Netflix promised us more monkeys and now it’s delivered yet another member of its Simian Army — the streaming media giant has open-sourced the code for Security Monkey, the tool it has used internally since 2011 to keep tabs on and evaluate security-related changes to its Amazon Web Services configurations.
For years, Netflix, probably AWS’s highest-profile customer, has augmented Amazon’s own services with its own tools and capabilities and has open sourced many of them. Chaos Monkey, which shuts down malfunctioning cloud resources in an orderly way so the application can keep running, has proven very popular, for example.
The Security Monkey which Netflix started using to monitor a limited number of AWS services, has grown to handle Netflix’ growing use of more services. It performs several functions: (1) it keeps tabs on Amazon S3 storage, identity access management (IAM) and EC2 compute workloads to detect and record changes to those configurations; (2) it notifies the designated user or users about those changes; and (3) it follows business rules set to run a configuration and assesses risks associated with that configuration.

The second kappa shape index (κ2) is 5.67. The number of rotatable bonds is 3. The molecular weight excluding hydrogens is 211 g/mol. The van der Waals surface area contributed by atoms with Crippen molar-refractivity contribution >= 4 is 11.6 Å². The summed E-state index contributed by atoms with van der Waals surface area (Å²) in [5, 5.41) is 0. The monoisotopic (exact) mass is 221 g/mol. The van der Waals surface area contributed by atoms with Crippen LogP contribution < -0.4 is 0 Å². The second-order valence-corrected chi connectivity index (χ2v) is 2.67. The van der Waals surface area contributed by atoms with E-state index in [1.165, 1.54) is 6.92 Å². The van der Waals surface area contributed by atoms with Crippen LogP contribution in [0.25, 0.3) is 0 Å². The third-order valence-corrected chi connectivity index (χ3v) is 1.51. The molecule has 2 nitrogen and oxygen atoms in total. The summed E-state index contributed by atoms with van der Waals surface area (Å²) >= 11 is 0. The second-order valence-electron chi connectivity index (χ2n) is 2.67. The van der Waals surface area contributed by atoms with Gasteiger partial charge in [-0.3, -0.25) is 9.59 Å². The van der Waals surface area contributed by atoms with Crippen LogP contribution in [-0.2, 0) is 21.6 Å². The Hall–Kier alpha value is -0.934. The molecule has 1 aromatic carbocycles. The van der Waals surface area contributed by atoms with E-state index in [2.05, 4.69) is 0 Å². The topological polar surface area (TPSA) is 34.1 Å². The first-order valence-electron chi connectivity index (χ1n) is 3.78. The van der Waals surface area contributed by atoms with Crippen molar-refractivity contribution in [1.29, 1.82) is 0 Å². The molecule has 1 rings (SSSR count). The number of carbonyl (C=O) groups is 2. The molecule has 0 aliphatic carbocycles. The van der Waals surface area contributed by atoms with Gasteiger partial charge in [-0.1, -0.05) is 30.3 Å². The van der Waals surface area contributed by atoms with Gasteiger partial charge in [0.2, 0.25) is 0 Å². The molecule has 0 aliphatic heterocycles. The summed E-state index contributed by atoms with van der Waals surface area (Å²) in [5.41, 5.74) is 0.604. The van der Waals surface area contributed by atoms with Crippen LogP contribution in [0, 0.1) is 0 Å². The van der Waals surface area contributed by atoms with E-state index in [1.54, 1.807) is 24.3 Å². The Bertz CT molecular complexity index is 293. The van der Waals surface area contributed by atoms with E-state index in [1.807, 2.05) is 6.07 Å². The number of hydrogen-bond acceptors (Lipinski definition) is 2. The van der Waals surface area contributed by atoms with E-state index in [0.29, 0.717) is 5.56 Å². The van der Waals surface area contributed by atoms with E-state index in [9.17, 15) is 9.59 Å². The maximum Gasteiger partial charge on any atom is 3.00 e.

Netflix acknowledged that Security Monkey overlaps somewhat with some AWS services that came later — specifically CloudTrail and Trusted Advisor — but said it provides its own unique value.
While CloudTrail “provides verbose data on API calls” it has no sense of state in terms of how a particular configuration item changes over time. Security Monkey fills that gap, according to the Netflix Tech Blog. And Trusted Advisor, a premium (read “paid”) Amazon service runs security checks, but will not allow customers to build their own custom checks, which Security Monkey facilitates.